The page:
The streets are swept, the soldiers rehearsed and the stealth drones ready to be put on display. As Beijing prepares to celebrate the 70th anniversary of the founding of the People’s Republic of China on Oct. 1, even the trade war will suspend hostilities, with the U.S. delaying additional tariffs. Yet one key birthday wish will not be granted: an end to the protests that have rocked semiautonomous Hong Kong for over three months. The unrest could reach a turning point come National Day, as China’s ruling Communist Party vows to let nothing spoil its big parade.
What began in Hong Kong as a protest against a controversial bill has spawned a rebellion against the city’s political masters in Beijing. The bill that sparked the dissent, which would have allowed extradition to mainland China, was withdrawn in early September, but protesters insist four other demands must be met, including one for fully democratic elections. Weekend protests now routinely turn violent, with black-clad demonstrators hurling bricks and gasoline bombs, smashing train stations and setting garbage alight in the street. In response, police have started making more arrests and on Sept. 23 reiterated a threat to fire live ammunition. It’s rumored that Beijing gave Hong Kong authorities until Oct. 1 to quell the pro-democracy protests, but no amount of deadlines, tear gas or aggression by government supporters has been able to bring them to an end.
With the sensitive anniversary looming, some demonstrators have targeted more overtly the symbols of the Chinese government. On Sept. 21, protesters set fire to a Chinese national flag. The next day, they tossed another into the Shing Mun River north of the city center. But the date of modern China’s founding represents the biggest target yet for protesters. In a sign of just how jittery officials are about potential disruptions, the Hong Kong government’s invitation to its National Day flag raising calls for guests to arrive before 7:15 a.m., long in advance of rallies planned for the day.
For Beijing, the stakes are high. “Celebrations like the 70th anniversary certainly lend legitimacy to the Chinese Communist Party,” says Willy Lam, an adjunct professor at the Chinese University of Hong Kong’s Center for China Studies. “The propaganda being projected is that even though the Communist Party does not have ballot-box legitimacy, it is beloved by the Chinese people and is going from strength to strength.” This milestone is particularly significant, as China’s communist state has now outlived the Soviet Union’s 69 years, a staying power it attributes to economic and military prowess.
For President Xi Jinping, who abolished term limits last year, the celebrations offer another chance to burnish his credentials as party leader for life. The extravaganza in store includes Xi’s expected address to the nation, cultural performances across the country and fireworks. But the real centerpiece is the military parade. Some 15,000 members of the armed forces will goose-step down Beijing’s Avenue of Eternal Peace as fighter jets fly overhead and 580 pieces of military hardware go on display, including intercontinental ballistic missiles and the new Sharp Sword stealth drone.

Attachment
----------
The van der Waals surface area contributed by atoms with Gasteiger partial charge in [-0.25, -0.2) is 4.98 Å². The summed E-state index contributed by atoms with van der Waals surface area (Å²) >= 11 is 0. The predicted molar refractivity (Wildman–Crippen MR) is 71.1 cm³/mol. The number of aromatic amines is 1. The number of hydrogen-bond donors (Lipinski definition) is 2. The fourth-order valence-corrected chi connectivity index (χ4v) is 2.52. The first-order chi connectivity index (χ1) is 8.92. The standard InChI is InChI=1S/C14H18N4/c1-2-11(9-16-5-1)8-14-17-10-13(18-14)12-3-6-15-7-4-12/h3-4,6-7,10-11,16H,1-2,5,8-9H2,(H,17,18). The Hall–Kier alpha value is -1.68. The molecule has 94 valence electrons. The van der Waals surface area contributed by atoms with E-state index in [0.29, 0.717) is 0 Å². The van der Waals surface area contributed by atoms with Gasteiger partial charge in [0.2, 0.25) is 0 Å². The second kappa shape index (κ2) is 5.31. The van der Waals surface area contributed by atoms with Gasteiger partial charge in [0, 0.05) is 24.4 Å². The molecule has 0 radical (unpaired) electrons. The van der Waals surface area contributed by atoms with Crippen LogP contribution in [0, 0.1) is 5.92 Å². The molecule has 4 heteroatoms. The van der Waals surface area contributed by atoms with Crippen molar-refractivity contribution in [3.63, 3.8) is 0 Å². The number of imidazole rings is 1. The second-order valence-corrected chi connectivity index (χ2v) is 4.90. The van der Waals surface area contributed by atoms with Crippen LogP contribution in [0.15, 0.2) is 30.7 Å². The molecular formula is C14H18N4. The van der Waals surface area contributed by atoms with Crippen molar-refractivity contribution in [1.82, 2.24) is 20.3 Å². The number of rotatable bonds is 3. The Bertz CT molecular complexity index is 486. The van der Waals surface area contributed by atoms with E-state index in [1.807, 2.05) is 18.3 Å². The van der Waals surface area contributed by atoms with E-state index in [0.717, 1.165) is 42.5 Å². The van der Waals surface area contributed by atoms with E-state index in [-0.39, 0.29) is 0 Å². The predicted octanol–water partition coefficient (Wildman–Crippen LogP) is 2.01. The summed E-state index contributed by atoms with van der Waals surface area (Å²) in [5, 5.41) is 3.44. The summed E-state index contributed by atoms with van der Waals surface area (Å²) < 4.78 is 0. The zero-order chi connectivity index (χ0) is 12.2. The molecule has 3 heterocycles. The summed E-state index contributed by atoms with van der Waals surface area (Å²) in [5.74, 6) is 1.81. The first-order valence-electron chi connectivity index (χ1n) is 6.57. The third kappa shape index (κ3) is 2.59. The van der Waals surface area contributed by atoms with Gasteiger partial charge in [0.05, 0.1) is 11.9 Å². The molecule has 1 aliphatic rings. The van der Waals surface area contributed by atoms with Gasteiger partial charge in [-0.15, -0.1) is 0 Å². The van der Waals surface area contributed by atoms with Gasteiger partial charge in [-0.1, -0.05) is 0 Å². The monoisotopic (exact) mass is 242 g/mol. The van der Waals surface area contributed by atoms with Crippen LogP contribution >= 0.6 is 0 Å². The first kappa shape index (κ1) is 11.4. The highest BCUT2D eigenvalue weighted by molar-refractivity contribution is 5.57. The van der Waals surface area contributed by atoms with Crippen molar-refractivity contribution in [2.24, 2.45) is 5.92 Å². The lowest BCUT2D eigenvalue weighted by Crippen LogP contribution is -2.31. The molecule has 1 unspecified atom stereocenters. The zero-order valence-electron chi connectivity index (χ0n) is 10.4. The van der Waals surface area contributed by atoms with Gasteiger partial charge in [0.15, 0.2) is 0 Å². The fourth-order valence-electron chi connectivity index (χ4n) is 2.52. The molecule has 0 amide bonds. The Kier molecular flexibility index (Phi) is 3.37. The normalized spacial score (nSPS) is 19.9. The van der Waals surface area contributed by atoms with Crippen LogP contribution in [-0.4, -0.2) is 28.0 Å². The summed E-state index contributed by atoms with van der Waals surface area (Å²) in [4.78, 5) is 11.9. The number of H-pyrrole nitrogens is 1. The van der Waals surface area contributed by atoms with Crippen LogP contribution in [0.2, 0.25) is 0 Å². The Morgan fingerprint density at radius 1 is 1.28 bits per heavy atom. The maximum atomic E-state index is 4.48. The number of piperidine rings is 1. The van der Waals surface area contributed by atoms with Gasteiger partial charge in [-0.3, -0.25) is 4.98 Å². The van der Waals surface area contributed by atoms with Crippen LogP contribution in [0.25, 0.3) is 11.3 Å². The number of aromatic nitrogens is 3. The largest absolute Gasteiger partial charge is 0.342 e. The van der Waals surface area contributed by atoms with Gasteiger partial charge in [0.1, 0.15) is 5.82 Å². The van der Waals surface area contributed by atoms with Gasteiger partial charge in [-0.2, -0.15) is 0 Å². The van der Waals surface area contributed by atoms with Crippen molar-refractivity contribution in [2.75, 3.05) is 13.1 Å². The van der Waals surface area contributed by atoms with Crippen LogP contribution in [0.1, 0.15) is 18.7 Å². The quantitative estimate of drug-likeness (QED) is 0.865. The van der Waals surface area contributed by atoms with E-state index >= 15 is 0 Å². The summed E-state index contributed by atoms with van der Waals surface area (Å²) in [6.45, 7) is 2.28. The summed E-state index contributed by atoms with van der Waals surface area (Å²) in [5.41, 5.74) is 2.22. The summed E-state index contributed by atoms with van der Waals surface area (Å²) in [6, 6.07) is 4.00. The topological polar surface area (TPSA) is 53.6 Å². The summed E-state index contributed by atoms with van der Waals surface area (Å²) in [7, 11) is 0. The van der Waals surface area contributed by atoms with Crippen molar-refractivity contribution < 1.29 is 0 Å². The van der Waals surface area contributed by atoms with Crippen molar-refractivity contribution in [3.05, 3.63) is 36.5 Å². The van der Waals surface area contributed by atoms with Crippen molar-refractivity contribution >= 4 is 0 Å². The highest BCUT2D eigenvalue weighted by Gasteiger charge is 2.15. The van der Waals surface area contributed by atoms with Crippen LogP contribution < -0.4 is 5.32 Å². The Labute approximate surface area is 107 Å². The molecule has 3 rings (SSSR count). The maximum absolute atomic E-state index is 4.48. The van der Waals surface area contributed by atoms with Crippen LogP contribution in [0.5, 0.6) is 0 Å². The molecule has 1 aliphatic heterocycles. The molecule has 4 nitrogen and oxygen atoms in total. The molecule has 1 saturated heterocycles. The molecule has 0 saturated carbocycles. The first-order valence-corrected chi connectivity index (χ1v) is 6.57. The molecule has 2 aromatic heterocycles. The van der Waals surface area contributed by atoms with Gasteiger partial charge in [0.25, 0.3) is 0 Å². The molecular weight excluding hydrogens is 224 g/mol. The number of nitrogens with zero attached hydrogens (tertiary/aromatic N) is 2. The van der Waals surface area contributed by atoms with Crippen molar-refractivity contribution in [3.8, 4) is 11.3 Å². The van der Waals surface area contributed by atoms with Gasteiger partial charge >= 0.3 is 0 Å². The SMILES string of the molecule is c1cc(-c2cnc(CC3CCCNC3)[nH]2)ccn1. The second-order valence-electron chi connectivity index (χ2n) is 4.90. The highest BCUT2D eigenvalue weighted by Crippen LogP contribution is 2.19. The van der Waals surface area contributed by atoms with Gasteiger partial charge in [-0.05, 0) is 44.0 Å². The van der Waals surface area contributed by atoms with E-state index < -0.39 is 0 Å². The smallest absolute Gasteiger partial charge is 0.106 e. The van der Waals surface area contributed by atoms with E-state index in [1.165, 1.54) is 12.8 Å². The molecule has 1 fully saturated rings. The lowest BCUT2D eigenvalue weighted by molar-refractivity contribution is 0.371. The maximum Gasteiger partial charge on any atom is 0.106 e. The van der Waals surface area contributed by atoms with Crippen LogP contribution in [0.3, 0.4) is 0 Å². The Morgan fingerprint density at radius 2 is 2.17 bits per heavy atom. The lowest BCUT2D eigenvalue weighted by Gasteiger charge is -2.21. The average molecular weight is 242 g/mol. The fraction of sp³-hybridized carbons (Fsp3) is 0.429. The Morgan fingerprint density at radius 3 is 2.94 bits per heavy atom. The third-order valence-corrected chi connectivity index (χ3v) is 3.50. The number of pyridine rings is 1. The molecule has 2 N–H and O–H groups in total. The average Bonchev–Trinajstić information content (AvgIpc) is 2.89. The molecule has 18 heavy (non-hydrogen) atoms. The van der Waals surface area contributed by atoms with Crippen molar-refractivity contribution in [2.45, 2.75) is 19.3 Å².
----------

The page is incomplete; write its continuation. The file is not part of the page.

But as Xi seeks to project an image of Chinese strength and unity, the discontent in Hong Kong offers an alternative picture. “Under Xi Jinping, China’s message to the world is that the China model is superior to the liberal values and the universal suffrage practiced in the West,” says Lam. But this “is belied by the fact that in Hong Kong, the one free place in China, the China model is being rejected.”
The situation in Hong Kong also threatens Xi’s long-held ambition of Chinese reunification with the self-governing island of Taiwan. Beijing had hoped the “one country, two systems” framework for semiautonomy in Hong Kong, a former British colony, could be a model for bringing Taiwan back into the fold after seven decades of estrangement. But as the framework has eroded in Hong Kong, popular support for sovereignty among Taiwan’s citizens has swelled further. “We will not become another Hong Kong,” President Tsai Ing-wen pledged in July.
An empire beginning to fray at the edges is not the vision Xi wants to present to the world on Oct. 1. It’s still unclear how long China’s most powerful leader since Mao Zedong will tolerate this state of affairs. Beijing has not followed through on its threats in the summer to activate troops in Hong Kong, and analysts generally agree that the optics of a bloody intervention would have global repercussions, especially for Xi’s ambitions overseas. But with the Communist Party’s pride on the line, a brazen escalation by protesters on China’s National Day could finally prompt serious retaliation.
The heightened tensions in Hong Kong have grabbed the U.S.’s attention, as President Donald Trump made clear in his address to the U.N. General Assembly on Sept. 24. “How China chooses to handle the situation will say a great deal about its role in the world in the future,” he said. Beijing will be hoping all eyes turn to China on Oct. 1 as it marks its 70th birthday. But the protesters in Hong Kong are aware that the world is now watching them too. “The U.S. and all countries based on democratic values should be standing up with Hong Kong,” says Yukki Leung, 30. “This is a fight for freedom.”
This appears in the October 07, 2019 issue of TIME.
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